In Bexar County, an area with a youth population of 484,144, some 5,846 children are confirmed victims of abuse or neglect, according to the 2013 Department of Family and Protective Services (DFPS) report.
That’s one out of every 82 children in Bexar County. In fact, Bexar County has the second highest victimization rate in the state of Texas.
Further, Bexar County sits at the heart of DFPS’ region 8 foster system (there are 11 regions in Texas), where 14 children (10 of whom were in Bexar County) died as a result of abuse in 2013.
Region 8 ranks second and third in the state in terms of numbers of children entering (3.7) or already under (6.6) state care per 1,000.
The numbers are harsh and telling. Child abuse and neglect are incredibly serious problems right here in our own city.
How serious is the problem? Take some time to read the ground-breaking investigative journalism that Express-News reporter Melissa Stoeltje has done over the years on the Sarah Basse case. Click here to begin reading. It’s an Orwellian nightmare that many people find hard to believe: How could the system be so broken and even after exposure, remain so resistant to reform? It’s a question that perhaps is best explored by artists and actors.
Region 8 is a forthcoming theatrical work that seeks to bring attention to this harsh reality, both asking questions and providing some answers. The show looks at the lives of three individuals working as a child advocate, foster parent, and a Child Protective Services (CPS) investigator. The work is based on true stories collected via hundreds of interviews conducted throughout one of Texas’ worst foster care regions.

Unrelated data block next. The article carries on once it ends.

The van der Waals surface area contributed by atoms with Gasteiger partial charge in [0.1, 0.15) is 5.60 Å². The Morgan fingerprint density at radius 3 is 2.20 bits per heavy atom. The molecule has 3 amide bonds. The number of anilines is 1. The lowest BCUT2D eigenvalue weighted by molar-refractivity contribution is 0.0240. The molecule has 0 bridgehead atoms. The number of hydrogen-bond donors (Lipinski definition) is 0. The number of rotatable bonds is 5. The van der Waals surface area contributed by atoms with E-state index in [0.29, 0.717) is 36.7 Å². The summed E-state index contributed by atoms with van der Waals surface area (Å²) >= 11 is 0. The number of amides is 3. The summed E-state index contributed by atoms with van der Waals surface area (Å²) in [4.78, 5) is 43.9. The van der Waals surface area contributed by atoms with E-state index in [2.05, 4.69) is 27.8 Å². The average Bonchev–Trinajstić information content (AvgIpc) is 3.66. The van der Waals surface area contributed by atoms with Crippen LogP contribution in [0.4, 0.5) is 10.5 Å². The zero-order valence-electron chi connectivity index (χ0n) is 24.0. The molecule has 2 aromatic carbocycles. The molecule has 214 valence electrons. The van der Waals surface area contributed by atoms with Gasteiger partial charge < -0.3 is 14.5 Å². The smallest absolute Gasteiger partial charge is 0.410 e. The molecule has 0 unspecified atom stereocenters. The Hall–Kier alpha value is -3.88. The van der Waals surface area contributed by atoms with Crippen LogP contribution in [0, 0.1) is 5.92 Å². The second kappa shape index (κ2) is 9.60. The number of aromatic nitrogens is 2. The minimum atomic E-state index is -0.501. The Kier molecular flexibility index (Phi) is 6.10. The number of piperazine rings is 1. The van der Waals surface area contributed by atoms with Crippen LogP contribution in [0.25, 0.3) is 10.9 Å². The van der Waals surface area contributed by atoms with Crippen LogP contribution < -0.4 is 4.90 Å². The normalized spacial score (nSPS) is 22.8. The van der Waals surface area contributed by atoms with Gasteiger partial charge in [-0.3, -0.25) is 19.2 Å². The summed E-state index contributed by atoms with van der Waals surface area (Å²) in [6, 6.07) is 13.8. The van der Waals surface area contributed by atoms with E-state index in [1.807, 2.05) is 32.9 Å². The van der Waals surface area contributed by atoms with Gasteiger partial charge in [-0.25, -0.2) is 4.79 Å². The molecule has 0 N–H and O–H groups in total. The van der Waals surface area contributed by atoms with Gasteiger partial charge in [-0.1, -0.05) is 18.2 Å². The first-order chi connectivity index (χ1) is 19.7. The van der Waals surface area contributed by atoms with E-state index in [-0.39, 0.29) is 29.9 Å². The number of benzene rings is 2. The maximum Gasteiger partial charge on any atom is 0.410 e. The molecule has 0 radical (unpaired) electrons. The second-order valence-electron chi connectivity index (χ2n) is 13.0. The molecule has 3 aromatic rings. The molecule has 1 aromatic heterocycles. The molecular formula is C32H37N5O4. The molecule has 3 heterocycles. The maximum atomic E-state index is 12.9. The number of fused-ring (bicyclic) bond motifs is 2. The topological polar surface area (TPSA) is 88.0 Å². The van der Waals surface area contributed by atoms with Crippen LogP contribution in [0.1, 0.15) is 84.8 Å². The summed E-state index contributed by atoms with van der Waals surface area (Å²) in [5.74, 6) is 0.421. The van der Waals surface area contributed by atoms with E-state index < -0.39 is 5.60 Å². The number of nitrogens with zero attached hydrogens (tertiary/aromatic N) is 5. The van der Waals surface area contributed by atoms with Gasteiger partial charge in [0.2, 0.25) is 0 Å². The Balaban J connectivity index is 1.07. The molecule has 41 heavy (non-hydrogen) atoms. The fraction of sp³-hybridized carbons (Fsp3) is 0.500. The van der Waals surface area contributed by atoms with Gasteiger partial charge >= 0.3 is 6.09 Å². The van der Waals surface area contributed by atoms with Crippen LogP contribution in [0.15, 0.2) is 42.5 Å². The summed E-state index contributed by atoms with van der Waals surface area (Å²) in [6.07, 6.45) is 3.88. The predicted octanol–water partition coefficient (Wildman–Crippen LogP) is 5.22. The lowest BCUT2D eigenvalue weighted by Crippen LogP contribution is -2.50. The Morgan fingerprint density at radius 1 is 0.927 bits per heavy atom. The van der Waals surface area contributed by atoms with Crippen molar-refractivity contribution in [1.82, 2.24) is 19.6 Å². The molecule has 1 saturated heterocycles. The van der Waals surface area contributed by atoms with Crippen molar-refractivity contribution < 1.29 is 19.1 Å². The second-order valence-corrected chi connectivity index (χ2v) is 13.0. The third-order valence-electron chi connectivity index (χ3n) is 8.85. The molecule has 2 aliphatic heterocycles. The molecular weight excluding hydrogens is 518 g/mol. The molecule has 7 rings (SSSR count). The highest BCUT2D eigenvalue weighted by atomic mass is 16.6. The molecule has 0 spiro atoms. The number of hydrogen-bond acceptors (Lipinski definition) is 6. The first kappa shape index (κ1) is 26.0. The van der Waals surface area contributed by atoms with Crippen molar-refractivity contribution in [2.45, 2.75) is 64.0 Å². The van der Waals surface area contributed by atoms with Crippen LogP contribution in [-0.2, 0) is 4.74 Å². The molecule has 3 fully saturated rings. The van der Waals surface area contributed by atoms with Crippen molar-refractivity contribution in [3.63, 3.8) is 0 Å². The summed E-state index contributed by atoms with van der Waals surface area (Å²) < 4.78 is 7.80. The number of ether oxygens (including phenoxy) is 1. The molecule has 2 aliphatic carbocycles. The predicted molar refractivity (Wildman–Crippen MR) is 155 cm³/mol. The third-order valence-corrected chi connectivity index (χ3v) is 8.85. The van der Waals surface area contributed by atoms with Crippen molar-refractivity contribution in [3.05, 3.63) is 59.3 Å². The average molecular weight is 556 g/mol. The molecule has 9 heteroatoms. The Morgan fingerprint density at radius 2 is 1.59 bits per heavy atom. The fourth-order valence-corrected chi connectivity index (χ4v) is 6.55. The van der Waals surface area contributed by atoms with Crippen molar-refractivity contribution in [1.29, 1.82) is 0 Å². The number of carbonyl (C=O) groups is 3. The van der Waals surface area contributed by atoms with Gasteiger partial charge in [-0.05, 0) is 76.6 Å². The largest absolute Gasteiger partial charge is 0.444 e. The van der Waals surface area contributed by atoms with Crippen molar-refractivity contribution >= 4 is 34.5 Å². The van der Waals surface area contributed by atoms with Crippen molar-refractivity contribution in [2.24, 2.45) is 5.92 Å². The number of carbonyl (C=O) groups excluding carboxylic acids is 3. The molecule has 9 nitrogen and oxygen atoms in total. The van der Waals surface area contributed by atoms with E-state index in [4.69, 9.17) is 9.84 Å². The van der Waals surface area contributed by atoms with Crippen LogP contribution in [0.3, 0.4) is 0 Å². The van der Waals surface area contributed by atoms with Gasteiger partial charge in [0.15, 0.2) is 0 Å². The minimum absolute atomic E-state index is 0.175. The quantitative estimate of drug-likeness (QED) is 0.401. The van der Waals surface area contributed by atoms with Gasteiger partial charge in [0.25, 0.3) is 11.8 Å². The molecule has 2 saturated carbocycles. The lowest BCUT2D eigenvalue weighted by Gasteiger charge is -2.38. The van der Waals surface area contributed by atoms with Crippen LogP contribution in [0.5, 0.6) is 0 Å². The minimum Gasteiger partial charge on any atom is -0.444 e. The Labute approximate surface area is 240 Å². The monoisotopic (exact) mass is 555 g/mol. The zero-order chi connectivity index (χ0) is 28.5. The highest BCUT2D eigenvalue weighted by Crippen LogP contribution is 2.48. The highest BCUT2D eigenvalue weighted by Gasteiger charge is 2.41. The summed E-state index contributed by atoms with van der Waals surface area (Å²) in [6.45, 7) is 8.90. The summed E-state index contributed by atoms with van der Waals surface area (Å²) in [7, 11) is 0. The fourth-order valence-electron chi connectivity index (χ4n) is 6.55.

A collaborative effort between Child Advocates-San Antonio (CASA), Theatre for Change, SA2020 and many other partners, the performance is a staged reading a television pilot, written by TLU professor Shannon Ivey (a foster mother herself) and television star Windell Middlebrooks. Texas Lutheran University (TLU) produced Region 8, which will be performed by many familiar faces from the San Antonio theater arts scene.
The show will run twice in April, national child abuse prevention month: Friday, April 4 at Texas Lutheran University (7 p.m. and tickets are free; first come, first served) and Sunday, April 6 at the Charline McCombs Empire Theatre (7 p.m. and tickets cost between $10 and $25, which you can buy online here through Ticketmaster).
The Rivard Report paid a visit to CASA last weekend for an exclusive glimpse into the project.
Research for the Region 8 began well over a year ago, as Ivey, CASA recruitment and training manager Elisabeth Reise and others began collecting data and statistics. “We thought that creating a narrative from fact would be a much more powerful tool to evoke change within the foster region than just a pamphlet,” Ivey said, “It evokes a visceral reaction to a child’s real situation.”
And the goal of Region 8?
“We’re really hoping that people take ownership of these kids. There are almost 6,000 kids in the Bexar County system, and our city of 2.4 million people should be able to handle this problem ,” Ivey said. “That’s our goal, to get more volunteers and more foster families out of this whole event.”
Reise hopes to communicate that while the reality of child abuse and neglect in our community is severe, it’s not insurmountable. “The problems are really complex, yes, but the solutions oftentimes are really simple if we get the community involved,” she said, “and the research and the statistics back that up. When responsible adults become involved in the lives of these children, it changes their future.”
Ivey agreed: “After hundreds of interviews within this system, I know for certain that if one kid has one person advocating for them, it truly makes the difference between life and death. It’s that high of a stake.”